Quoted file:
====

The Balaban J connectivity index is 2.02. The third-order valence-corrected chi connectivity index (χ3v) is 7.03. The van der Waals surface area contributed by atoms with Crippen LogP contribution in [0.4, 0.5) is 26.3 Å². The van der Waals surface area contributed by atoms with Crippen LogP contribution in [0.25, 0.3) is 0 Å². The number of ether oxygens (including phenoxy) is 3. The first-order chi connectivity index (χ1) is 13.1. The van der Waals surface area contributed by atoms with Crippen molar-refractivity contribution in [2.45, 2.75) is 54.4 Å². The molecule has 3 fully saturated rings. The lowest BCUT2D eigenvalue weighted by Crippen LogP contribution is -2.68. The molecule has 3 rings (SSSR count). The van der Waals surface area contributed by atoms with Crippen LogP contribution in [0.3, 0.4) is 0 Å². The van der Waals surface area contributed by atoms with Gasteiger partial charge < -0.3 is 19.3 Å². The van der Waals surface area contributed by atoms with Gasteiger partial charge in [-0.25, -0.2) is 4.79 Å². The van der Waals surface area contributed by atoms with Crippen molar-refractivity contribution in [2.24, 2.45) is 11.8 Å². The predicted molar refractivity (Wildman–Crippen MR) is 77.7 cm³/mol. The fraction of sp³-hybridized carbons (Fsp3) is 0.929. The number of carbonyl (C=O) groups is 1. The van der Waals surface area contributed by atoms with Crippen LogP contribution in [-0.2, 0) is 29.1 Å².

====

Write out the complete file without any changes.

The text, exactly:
The Balaban J connectivity index is 2.02. The third-order valence-corrected chi connectivity index (χ3v) is 7.03. The van der Waals surface area contributed by atoms with Crippen LogP contribution in [0.4, 0.5) is 26.3 Å². The van der Waals surface area contributed by atoms with Crippen LogP contribution in [0.25, 0.3) is 0 Å². The number of ether oxygens (including phenoxy) is 3. The first-order chi connectivity index (χ1) is 13.1. The van der Waals surface area contributed by atoms with Crippen molar-refractivity contribution in [2.45, 2.75) is 54.4 Å². The molecule has 3 fully saturated rings. The lowest BCUT2D eigenvalue weighted by Crippen LogP contribution is -2.68. The molecule has 3 rings (SSSR count). The van der Waals surface area contributed by atoms with Crippen LogP contribution in [0.3, 0.4) is 0 Å². The van der Waals surface area contributed by atoms with Gasteiger partial charge < -0.3 is 19.3 Å². The van der Waals surface area contributed by atoms with Gasteiger partial charge in [-0.25, -0.2) is 4.79 Å². The van der Waals surface area contributed by atoms with Crippen molar-refractivity contribution in [2.24, 2.45) is 11.8 Å². The predicted molar refractivity (Wildman–Crippen MR) is 77.7 cm³/mol. The fraction of sp³-hybridized carbons (Fsp3) is 0.929. The number of carbonyl (C=O) groups is 1. The van der Waals surface area contributed by atoms with Crippen LogP contribution in [-0.2, 0) is 29.1 Å².